Review Price £449.99
The HTC One X+ improves on its predecessor when it comes to raw processing power by using an upgraded 1.7Ghz quad core chip. As mentioned, it's also available with either 32GB or 64GB of internal storage space (we had the 64GB version) though there's only 1GB of RAM where some phones now how 2GB - this isn't really a limitation yet, though.
This all helps to make it one of the fastest phones on the market at the moment. In the floating point number test, Linpack, it returned a score of 161.558Mflops compared to the 138Mflops of the One XL while the web browser-based benchmark, Sunspider, returned a time of 1001.6ms (lower is better) compared to 1956 for the Galaxy S3.
Meanwhile on the 3D graphics (i.e. gaming) front in the GLBenchmark Egyptian Classic test it managed to reach 53 fps, while the One XL topped out at 50fps. It was outperformed by Samsung's S3 LTE in Geekbench with the S3 scoring 17658 compared to the One X 's 1533, but it bests the S3 LTE in CFBench by reaching 14429 compared to the S3 LTE's score of 13,124.
What also helps the One X+ feel exceptionally fast to use is that it runs on the latest Jelly Bean version of Android. Jelly Bean has had a number of tweaks under the bonnet to make it much more responsive, finally getting rid of the lagginess that plagued most previous versions of Android.
As a result the One X really is a pleasure to use. Apps open with incredible speed and it renders even complicated webpages in the blink of an eye. The only real issue is that it can get quite warm, especially when you use it for intensive 3D gaming.
HTC has naturally also loaded the latest version of its Sense user interface on the handset. This brings a number of tweaks, such as the ability to launch apps from the lock screen by dragging their icons into the semi circle that sits at the bottom of the screen. You've got seven different homescreen to play with and if you hold your finger on a blank area on a home screen an editing window pops up. This shows your homescreens as thumbnail across the top with available widgets and shortcuts at the bottom. You can drag widgets and shortcuts onto the homescreens to quickly set up the phone as you want, which is quite neat.
The only annoyance is that the notification tab doesn't include the quick access buttons -- for turning on and off stuff like Wi-Fi, Bluetooth and GPS -- that you get on most Android phones these days. Instead you've got to tap a settings icons from within the tab to get to these.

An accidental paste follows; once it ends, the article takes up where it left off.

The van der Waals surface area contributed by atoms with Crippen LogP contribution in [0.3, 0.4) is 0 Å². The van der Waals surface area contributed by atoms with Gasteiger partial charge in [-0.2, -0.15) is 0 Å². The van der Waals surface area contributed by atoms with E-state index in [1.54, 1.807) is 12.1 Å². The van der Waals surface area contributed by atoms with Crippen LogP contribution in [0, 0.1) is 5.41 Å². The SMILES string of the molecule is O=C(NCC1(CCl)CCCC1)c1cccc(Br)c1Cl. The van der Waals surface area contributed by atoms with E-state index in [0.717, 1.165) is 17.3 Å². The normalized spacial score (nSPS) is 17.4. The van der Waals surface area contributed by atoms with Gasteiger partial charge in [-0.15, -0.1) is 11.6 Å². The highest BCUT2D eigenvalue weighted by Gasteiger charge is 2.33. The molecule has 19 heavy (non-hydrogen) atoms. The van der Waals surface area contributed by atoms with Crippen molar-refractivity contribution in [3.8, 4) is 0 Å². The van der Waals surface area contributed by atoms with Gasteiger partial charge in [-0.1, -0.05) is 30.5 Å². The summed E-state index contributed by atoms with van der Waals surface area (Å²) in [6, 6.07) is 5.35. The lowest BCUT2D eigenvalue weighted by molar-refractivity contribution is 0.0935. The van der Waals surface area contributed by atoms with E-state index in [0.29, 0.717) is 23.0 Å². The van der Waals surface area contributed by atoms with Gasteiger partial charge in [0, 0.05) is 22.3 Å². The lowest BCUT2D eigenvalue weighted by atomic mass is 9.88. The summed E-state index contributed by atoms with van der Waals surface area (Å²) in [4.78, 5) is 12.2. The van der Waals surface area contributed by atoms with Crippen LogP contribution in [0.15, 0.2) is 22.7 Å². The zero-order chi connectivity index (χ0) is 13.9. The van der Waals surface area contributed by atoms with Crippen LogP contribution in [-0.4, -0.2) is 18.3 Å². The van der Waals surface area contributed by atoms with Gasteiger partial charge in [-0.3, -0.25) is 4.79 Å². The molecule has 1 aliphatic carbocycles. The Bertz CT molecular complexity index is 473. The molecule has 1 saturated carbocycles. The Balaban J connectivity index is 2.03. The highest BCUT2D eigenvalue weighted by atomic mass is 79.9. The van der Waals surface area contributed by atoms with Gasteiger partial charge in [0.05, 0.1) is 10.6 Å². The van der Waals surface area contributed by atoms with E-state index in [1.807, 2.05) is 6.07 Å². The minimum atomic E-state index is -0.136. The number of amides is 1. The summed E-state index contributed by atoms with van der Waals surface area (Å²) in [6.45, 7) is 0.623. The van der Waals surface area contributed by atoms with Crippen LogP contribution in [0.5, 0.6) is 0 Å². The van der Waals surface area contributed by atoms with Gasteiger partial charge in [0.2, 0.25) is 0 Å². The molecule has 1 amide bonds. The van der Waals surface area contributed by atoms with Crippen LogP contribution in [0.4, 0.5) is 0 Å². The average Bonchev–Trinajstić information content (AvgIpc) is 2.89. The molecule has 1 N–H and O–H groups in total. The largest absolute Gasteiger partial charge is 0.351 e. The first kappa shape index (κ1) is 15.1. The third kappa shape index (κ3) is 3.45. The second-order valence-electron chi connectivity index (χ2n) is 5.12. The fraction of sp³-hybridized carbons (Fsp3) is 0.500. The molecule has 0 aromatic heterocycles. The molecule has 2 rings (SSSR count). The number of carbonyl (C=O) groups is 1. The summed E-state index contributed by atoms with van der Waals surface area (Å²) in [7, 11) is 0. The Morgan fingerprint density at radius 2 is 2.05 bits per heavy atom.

The phone's camera is pretty impressive too. It's got an 8Megapixel sensor, but it's the speed at which it's able to fire off shots that help it stand out. It's also got a neat trick where you can take full resolution stills even when it's shooting video, with bot camera shutter and video record buttons always onscreen and at the ready - no need to change modes here.
The camera app has a whole host of varied shooting modes, as well as a number of real time filters for stuff like vignette, vintage and posterise effects. The shots it produces are very good, but we felt they weren't quite on a par in terms of sharpness and focus with what you get from the iPhone 5 and Galaxy S3.
The phone also has an improved front camera with a 1.6megapixel sensor. However, you're unlikely to notice the different as it's most likely to be used for stuff like video calling in Skype, where the resolution of the cameras isn't the limiting factor on image quality, but rather the bandwidth available for the call.
Thankfully HTC has upped the battery capacity from 1800mAh on the older model to 2,100mAh on this version. It's still not a marathon runner in terms of battery life, but we found we could get a day out of it quite easily with normal usage. Call quality was first rate too, and it seems to hold on to weaker signals pretty well.
The HTC One X+ really is a top class high-end Android phone. It looks great, has bags of power and is rammed full of useful tweaks and features. If you're looking for a strong alternative to the Galaxy S3, then the One X+ is the phone to go for.
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